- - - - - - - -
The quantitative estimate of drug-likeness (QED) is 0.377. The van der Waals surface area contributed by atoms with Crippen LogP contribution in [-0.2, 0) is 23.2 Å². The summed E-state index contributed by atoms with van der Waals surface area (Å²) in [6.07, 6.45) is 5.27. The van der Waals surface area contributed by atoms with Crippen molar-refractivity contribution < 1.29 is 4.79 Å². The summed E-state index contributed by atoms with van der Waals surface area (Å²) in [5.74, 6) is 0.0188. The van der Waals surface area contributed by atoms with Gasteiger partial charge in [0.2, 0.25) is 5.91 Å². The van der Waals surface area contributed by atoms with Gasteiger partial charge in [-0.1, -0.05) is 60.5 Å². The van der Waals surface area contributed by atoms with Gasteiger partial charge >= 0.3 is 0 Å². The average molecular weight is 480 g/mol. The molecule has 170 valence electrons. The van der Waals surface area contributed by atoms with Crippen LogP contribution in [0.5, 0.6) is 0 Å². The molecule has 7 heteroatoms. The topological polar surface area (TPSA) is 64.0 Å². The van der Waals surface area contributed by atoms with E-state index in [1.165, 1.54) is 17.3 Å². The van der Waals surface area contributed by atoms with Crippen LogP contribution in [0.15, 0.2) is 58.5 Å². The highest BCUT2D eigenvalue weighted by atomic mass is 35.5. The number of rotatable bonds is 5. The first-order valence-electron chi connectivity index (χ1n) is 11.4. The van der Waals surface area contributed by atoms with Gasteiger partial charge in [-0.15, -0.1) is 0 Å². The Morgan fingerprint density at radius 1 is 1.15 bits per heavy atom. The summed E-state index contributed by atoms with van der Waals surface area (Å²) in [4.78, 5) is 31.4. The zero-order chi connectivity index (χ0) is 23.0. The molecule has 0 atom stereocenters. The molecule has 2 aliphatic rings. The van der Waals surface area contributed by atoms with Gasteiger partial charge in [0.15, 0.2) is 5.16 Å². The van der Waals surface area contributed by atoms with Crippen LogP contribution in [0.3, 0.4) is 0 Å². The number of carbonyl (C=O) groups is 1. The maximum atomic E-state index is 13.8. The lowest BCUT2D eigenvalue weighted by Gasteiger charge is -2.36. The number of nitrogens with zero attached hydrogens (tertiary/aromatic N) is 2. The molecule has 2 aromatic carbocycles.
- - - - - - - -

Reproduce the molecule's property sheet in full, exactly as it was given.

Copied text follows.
The quantitative estimate of drug-likeness (QED) is 0.377. The van der Waals surface area contributed by atoms with Crippen LogP contribution in [-0.2, 0) is 23.2 Å². The summed E-state index contributed by atoms with van der Waals surface area (Å²) in [6.07, 6.45) is 5.27. The van der Waals surface area contributed by atoms with Crippen molar-refractivity contribution < 1.29 is 4.79 Å². The summed E-state index contributed by atoms with van der Waals surface area (Å²) in [5.74, 6) is 0.0188. The van der Waals surface area contributed by atoms with Gasteiger partial charge in [0.2, 0.25) is 5.91 Å². The van der Waals surface area contributed by atoms with Gasteiger partial charge in [-0.1, -0.05) is 60.5 Å². The van der Waals surface area contributed by atoms with Gasteiger partial charge >= 0.3 is 0 Å². The average molecular weight is 480 g/mol. The molecule has 170 valence electrons. The van der Waals surface area contributed by atoms with Crippen LogP contribution in [0.5, 0.6) is 0 Å². The molecule has 7 heteroatoms. The topological polar surface area (TPSA) is 64.0 Å². The van der Waals surface area contributed by atoms with E-state index in [1.165, 1.54) is 17.3 Å². The van der Waals surface area contributed by atoms with Crippen LogP contribution in [0.15, 0.2) is 58.5 Å². The highest BCUT2D eigenvalue weighted by atomic mass is 35.5. The number of rotatable bonds is 5. The first-order valence-electron chi connectivity index (χ1n) is 11.4. The van der Waals surface area contributed by atoms with Gasteiger partial charge in [-0.15, -0.1) is 0 Å². The Morgan fingerprint density at radius 1 is 1.15 bits per heavy atom. The summed E-state index contributed by atoms with van der Waals surface area (Å²) in [4.78, 5) is 31.4. The zero-order chi connectivity index (χ0) is 23.0. The molecule has 0 atom stereocenters. The molecule has 2 aliphatic rings. The van der Waals surface area contributed by atoms with Gasteiger partial charge in [0.15, 0.2) is 5.16 Å². The van der Waals surface area contributed by atoms with Crippen LogP contribution in [0.3, 0.4) is 0 Å². The number of carbonyl (C=O) groups is 1. The maximum atomic E-state index is 13.8. The lowest BCUT2D eigenvalue weighted by Gasteiger charge is -2.36. The number of nitrogens with zero attached hydrogens (tertiary/aromatic N) is 2. The molecule has 2 aromatic carbocycles.